Synergy is enhanced by nurturing holdings in three
areas. Vertical market makers are companies that
specialize in individual industries, such as consumer
products, health care or transportation. They are
companies that make money selling products or
services or by charging transaction fees. ICG helps
these companies use the Internet to streamline
procurement, reduce transaction costs, speed
distribution and automate customer support.
A second group, horizontal market makers, is
composed of companies that each serve a variety of
industries. Some of these companies serve customers'
human resources needs, aid them in acquiring used
equipment or sell excess inventory. The Internet can
be used to help these companies reach scattered
customers, Kaplan said. A third group, technology
infrastructure companies, provide customers in
wide-ranging industries with things like financial and
procurement services. These, too, can make
operations more efficient by using the Internet, Kaplan
ICG in the mix
ICG puts executives on its companies' boards and
advises on business strategies and day-to-day
operations. ICG also helps find executives for the
Kaplan told the students that soaring Internet stock
prices last year were bound to be followed by a
downturn, as the long-term strategy of a company like
ICG could not produce results quickly enough to justify
investors' inflated expectations. "These are still really,
really young companies," she said of ICG's partners.
"Building these companies is more of a journey than an
Nonetheless, she acknowledged that ICG has had to
revise its strategy. A year ago, the goal was to help
the partners grow as fast as possible on the theory
that profits would inevitably follow.
"Well, it didn't turn
out that way," she said. The downturn in technology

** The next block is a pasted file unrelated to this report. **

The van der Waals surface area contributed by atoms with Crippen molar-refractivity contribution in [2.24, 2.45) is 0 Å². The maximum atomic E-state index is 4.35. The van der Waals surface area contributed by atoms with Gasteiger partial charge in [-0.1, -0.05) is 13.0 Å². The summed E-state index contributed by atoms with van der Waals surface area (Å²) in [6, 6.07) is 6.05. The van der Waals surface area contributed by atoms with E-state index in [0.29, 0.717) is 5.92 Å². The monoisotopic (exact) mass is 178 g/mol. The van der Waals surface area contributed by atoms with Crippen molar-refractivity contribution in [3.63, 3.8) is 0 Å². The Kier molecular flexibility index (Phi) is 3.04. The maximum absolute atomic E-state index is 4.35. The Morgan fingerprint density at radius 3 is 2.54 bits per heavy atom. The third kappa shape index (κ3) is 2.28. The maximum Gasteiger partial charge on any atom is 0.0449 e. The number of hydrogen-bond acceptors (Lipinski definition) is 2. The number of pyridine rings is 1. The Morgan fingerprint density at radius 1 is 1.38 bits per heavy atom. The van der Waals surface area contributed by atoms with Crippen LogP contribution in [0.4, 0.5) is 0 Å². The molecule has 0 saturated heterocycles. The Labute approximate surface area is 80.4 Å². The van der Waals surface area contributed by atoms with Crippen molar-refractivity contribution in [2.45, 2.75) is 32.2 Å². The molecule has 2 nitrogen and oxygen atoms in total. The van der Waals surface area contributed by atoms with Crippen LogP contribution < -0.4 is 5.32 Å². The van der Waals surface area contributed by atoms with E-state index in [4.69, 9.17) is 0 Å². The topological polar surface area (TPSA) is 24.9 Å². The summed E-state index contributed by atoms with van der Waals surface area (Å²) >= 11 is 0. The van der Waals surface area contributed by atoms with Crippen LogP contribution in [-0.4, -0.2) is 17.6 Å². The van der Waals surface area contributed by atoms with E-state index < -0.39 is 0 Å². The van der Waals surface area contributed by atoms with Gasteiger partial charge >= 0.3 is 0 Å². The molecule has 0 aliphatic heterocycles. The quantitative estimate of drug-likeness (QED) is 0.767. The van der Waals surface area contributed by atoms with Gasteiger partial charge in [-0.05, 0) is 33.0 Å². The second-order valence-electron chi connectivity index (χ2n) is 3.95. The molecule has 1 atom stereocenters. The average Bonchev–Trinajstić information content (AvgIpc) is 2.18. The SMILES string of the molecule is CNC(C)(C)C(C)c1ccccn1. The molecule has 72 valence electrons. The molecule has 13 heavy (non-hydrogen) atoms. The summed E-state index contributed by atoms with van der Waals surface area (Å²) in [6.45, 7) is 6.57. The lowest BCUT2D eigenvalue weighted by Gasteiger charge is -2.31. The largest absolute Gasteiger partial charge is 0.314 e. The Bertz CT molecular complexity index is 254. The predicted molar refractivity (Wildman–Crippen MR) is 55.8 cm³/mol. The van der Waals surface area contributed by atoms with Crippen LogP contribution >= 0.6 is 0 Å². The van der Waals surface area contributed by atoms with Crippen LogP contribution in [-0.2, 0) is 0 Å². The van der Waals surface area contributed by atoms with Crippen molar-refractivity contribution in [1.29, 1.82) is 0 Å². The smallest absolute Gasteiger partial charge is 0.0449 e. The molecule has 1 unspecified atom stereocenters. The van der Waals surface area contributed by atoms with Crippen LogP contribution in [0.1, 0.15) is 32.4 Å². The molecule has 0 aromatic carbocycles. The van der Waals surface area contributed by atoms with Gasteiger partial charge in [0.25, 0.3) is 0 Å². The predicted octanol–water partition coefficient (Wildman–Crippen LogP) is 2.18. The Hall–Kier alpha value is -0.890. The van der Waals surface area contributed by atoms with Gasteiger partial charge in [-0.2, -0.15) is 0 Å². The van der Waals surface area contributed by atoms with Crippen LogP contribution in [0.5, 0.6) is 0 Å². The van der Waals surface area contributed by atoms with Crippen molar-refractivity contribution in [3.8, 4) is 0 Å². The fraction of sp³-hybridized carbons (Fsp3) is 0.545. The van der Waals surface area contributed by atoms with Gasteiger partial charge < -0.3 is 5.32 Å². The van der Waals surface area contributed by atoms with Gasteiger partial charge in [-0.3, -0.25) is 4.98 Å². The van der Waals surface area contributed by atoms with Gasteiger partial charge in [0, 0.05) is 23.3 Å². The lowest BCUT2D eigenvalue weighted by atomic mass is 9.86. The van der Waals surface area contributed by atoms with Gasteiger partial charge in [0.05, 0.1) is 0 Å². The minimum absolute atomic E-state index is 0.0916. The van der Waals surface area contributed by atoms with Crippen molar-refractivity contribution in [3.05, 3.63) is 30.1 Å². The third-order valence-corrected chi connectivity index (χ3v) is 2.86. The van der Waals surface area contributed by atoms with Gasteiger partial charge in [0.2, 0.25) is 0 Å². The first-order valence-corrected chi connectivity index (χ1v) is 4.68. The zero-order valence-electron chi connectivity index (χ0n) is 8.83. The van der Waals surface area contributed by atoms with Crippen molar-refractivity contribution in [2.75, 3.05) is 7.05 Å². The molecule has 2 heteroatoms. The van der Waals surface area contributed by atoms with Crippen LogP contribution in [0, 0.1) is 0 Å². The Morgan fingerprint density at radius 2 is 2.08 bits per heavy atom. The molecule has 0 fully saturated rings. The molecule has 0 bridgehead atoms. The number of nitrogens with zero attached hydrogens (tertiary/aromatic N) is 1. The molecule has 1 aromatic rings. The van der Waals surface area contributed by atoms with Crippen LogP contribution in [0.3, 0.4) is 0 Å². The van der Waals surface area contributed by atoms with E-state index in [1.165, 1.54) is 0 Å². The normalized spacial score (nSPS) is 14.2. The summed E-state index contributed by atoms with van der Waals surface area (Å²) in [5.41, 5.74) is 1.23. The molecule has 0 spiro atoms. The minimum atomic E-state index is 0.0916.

stocks has caused investors to focus much more
intensively on profits, or the prospect of profits, and
ICG is doing the same, she added.
Many young companies can choose when to become
profitable by controlling investment aimed at
expansion. "You have some very interesting,
stimulating conversations about when is it right to turn
profitable," she said. "You've got to have a high
degree, in this environment, of intellectual honesty."
One of the companies she oversees is Traffic.com,
which collects data from an expensive system of
towers along major highways. "That company's not
going to be profitable anytime soon, and it shouldn't
be," she said, noting that to dominate the market it
must make enormous capital expenditures and must
do it ahead of any competitors.
Straight talk on ICG
Managers of young companies tend to have boundless
enthusiasm, which is good, she noted. But one of ICG's
roles is to be "brutally honest about what you can and
Kaplan was brutally honest about ICG as well. If the
now-dormant market for Internet IPOs perks up, ICG
will be able to raise money in the public markets, which
it tried unsuccessfully to do last summer. She
predicted a tough first half in 2001, but she said the IPO
market may perk up in the second half.
"The company never should have had a $212 stock
price," she said in describing the bubble that carried
many technology stocks too high last year. She
predicted that ICG shares will go far above the current
$6 range but added: "Do I think it will be a $200 stock
in my near-term lifetime? No."